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tv   Journal  PBS  April 13, 2015 6:00pm-6:31pm PDT

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terry: good evening. here are the headlines at this hour. gunther gass dies at age 87. and german chancellor merkel opens the world's largest industrial trade fair. tributes are pouring in for germany's greatest writer -- for one of germany's greatest writers, gunther gass. he had a body of work that
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includes his masterpiece, the tin drum. he was a polarizing figure, criticizing political movements on the left and right. seen for decades as an embodiment of he served in the ss during world war ii. steve: it is his literary magazine he will be remembered for. the german president embracing for capturing the fears and longings for generations. >> he made an appearance to celebrate the opening of the state -- of a stage adaptation of his most popular work, the tin drum. edit just on whether the question of ordinary germans were responsible for nazi germany. >> it is as if evil spirits came along and seduced the poor german people.
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as a teenager i knew that was false. >> born in 1927 he fond in world war ii, eventually taken prisoner by u.s. forces. he trained as a stonemason and studied art. in the 50's he joined a group of writers known as group 47. he became one of germany's most influential authors. >> he wrote the tin trauma, a truly great novel. i devoured it when you -- devoured it when i was a young girl. >> dog years, cat and mouse, the founder. it is hard to imagine our modern culture without him. reporter: he became active in politics in the 60's.% he became from friends with the chancellor. he advocated a germany free of fanaticism and the terror cap -- and totalitarian ideologies.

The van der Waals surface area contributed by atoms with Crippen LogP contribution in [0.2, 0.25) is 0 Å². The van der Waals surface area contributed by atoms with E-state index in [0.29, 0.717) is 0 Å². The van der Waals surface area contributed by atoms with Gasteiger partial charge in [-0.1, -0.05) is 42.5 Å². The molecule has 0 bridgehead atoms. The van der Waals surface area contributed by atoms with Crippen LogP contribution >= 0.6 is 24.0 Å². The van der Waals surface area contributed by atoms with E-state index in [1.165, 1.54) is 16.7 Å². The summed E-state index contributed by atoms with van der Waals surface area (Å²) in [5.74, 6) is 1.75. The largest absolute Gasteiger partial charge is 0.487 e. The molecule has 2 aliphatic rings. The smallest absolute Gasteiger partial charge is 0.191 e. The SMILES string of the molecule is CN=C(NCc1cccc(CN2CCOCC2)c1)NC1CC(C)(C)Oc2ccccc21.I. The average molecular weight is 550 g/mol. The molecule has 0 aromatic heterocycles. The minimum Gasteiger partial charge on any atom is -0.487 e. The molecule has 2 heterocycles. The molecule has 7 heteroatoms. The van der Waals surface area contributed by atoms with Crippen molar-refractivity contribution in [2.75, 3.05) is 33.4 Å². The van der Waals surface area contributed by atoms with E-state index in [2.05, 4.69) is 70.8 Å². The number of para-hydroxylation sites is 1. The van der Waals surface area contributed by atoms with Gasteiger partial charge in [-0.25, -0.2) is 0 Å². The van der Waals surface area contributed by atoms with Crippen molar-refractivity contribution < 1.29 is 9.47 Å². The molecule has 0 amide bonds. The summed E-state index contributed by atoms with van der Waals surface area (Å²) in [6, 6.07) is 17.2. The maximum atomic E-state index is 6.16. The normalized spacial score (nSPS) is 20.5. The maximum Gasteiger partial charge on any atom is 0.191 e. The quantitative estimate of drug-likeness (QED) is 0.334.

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>> many in the younger generation have come to categorize gunther as admonishing or cautionary. but my generation knows he served as a father figure for the fingers and writers of our emerging republic. reporter: at the height of his fame he received the nobel prize for literature in recognition for his life's work. then in 2006 came the shock. he admitted he was a member of the elite ss during world war ii. the revelations and the fact he kept them secret for so long raised a storm of controversy. >> if people want to judge me they may do so. >> he was outspoken and remained controversial to the end. he published a poem harshly criticizing israel. it drew widespread condemnation.
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gunther had a passion for breaking taboos. with his death germany has lost one of its most strident voices. terry: we are joined by bill c smart from our culture desk. let's begin by talking about the writer. what made him so important. >> it is his ideas that history neglected. he told them in such good stories, who is a great storyteller very shocking at times. also the literary critics talk about him breaking new ground. he was one of the first realist. he didn't like his work to be categorized as either fact or fiction. it was a blend of these two
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things. he also mixed up poetry prose put recipes in his stories, put illustrations in his stories, so very innovative as a writer. steve: whited his work the tin drum resonates so profoundly? guest: it shocked the germans. some of them were disgusted by it. the german people weren't victims of the not tease rather than being involved themselves. the tin drum talks about life the german invasion of poland with ordinary people deeply involved. it is great with his character a boy trapped in the body of a three euros but with the mind of
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an adult with his tin drum and a cry that can break glass. he's telling the story from a mental asylum. it is very wacky. there is a scene where an official uses a horses headed to catch eels. there are eels swarming -- six stages long, shocking imagery's of sex and death. it is a great book. >> he believed it was important for a writer to be engaged in public political discourse. tell us about that aspect of his life. guest: when he felt strongly about an issue he put it into publicly about it. many big issues, not only the nazi past. refugees in germany, he headed back his membership of the party because of their assignment policy.